Memorable Commencement Speeches?
In this season of rapid-fire wisdom condensed and delivered at campuses all over the world, I cannot help recalling my favorite commencement speech. (NB: I wasn’t “commencing,” mind you, but keeping in touch with the old turf.) J.K. Rowling addressed Harvard in 2008, recommending to them that they consider the benefits of failure. And consider the audience–not a group generally considered, at least as they gather at graduation, to be failure-prone. A courageous move. Whole text/video here. Money quote:
So why do I talk about the benefits of failure? Simply because failure meant a stripping away of the inessential. I stopped pretending to myself that I was anything other than what I was, and began to direct all my energy into finishing the only work that mattered to me. Had I really succeeded at anything else, I might never have found the determination to succeed in the one arena I believed I truly belonged. I was set free, because my greatest fear had been realised, and I was still alive, and I still had a daughter whom I adored, and I had an old typewriter and a big idea. And so rock bottom became the solid foundation on which I rebuilt my life.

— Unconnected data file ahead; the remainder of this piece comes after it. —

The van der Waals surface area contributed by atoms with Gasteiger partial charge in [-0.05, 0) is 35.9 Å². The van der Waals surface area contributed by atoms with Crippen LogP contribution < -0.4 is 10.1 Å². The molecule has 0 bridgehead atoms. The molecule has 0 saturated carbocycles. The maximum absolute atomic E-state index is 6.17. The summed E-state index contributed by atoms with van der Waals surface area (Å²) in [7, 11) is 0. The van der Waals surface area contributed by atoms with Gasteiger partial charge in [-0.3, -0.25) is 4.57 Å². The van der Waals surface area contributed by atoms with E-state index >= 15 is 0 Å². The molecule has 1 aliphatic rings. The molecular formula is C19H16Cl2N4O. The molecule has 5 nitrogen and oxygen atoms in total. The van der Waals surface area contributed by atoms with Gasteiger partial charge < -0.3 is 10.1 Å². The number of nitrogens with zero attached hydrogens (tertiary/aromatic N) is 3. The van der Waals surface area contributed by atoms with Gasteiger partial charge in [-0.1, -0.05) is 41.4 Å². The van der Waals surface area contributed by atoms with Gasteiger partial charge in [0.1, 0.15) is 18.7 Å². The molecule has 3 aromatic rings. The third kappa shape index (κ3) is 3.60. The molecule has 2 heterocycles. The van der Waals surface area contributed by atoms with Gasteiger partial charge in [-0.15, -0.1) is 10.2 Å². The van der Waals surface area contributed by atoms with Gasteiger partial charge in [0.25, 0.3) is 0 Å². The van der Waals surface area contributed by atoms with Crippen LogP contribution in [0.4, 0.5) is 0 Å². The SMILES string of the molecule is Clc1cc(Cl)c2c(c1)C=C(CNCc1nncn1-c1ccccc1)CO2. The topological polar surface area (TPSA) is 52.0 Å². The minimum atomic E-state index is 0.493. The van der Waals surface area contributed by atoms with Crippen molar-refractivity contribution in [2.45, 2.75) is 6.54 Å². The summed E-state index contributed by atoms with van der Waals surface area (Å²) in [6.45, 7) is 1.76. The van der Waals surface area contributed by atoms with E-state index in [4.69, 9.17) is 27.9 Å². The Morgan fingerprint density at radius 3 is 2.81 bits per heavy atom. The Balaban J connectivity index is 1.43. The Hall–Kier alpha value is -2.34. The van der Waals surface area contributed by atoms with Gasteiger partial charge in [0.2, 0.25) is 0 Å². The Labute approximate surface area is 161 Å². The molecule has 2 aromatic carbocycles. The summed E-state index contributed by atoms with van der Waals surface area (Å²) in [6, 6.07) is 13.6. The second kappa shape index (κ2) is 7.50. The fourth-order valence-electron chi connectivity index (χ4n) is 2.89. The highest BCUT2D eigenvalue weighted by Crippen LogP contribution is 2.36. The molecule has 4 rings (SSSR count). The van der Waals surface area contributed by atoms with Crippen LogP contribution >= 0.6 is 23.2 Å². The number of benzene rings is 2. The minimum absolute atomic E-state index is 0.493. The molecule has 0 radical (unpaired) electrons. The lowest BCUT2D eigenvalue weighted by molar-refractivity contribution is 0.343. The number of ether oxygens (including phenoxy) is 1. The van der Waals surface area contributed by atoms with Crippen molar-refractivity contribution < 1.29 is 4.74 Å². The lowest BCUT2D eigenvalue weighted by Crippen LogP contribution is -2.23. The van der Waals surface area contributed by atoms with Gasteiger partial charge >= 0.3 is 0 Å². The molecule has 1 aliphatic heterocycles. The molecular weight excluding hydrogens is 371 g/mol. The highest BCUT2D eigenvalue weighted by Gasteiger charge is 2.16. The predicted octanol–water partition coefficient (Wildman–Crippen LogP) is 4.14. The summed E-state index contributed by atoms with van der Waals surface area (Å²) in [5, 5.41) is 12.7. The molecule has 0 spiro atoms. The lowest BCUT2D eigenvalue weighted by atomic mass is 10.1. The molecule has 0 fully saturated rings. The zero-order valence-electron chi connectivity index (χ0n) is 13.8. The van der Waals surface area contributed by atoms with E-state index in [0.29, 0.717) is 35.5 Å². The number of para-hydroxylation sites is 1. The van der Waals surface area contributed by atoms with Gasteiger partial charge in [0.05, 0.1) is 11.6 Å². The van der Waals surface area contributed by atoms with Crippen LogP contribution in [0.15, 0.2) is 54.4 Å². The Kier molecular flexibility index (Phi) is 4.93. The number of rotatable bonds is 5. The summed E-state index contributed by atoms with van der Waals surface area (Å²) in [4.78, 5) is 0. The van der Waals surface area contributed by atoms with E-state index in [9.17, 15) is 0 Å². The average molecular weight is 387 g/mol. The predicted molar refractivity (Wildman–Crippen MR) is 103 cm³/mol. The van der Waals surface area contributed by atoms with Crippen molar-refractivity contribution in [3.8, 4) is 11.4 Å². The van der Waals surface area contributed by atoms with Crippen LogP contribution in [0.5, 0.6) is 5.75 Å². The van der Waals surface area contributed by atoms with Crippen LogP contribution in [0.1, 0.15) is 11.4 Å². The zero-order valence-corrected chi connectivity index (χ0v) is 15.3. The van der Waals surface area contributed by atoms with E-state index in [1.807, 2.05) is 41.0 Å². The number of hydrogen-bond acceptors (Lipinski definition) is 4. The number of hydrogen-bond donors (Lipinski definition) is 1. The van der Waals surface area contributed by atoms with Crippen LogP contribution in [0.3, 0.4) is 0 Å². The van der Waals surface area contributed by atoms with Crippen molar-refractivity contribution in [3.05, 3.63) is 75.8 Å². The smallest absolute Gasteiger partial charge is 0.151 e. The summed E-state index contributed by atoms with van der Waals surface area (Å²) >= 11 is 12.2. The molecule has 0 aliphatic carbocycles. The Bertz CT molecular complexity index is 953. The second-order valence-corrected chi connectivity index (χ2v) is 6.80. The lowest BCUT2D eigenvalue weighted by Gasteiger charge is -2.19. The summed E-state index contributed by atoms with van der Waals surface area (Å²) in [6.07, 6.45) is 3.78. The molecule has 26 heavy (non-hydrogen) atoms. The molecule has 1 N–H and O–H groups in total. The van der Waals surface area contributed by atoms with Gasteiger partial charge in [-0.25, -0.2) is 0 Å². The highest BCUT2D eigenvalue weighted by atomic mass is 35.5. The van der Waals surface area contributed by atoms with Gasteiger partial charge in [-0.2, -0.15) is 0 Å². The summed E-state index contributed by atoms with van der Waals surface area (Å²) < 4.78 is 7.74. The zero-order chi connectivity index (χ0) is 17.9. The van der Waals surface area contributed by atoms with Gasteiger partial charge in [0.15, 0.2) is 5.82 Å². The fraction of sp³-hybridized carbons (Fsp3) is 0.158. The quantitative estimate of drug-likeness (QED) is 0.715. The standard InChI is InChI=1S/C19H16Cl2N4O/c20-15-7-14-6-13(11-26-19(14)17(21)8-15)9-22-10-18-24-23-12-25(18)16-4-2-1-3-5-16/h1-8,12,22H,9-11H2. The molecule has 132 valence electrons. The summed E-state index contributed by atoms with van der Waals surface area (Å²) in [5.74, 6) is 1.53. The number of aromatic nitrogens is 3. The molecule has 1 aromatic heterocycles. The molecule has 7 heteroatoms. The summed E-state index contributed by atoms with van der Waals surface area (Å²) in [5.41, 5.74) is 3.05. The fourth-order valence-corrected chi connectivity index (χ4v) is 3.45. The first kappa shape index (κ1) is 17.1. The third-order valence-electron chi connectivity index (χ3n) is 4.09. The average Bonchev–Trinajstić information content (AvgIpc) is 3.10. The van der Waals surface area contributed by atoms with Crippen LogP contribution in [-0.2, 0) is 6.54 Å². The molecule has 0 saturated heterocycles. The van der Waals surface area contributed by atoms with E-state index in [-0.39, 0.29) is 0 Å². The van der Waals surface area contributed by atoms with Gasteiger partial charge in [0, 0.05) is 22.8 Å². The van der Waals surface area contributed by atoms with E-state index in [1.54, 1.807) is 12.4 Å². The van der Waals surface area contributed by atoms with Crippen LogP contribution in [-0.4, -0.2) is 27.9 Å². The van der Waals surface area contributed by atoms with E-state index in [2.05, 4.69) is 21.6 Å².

You might never fail on the scale I did, but some failure in life is inevitable. It is impossible to live without failing at something, unless you live so cautiously that you might as well not have lived at all – in which case, you fail by default.
She’s not saying that failure is a good thing. Nor is she saying that bad news always has a silver lining, and it’ll all be OK. She directs their attention to the askesis of failure engaged mindfully. Not, perhaps, unlike the way Ignatius reminds us to remember desolation in times of consolation, to prepare ourselves for what will come. (And vice versa.) She went on to discuss imagination. Hmmm….Rowling an Ignatian? Seems so…
And you? Commencement speakers, new or old, who stick out in your mind?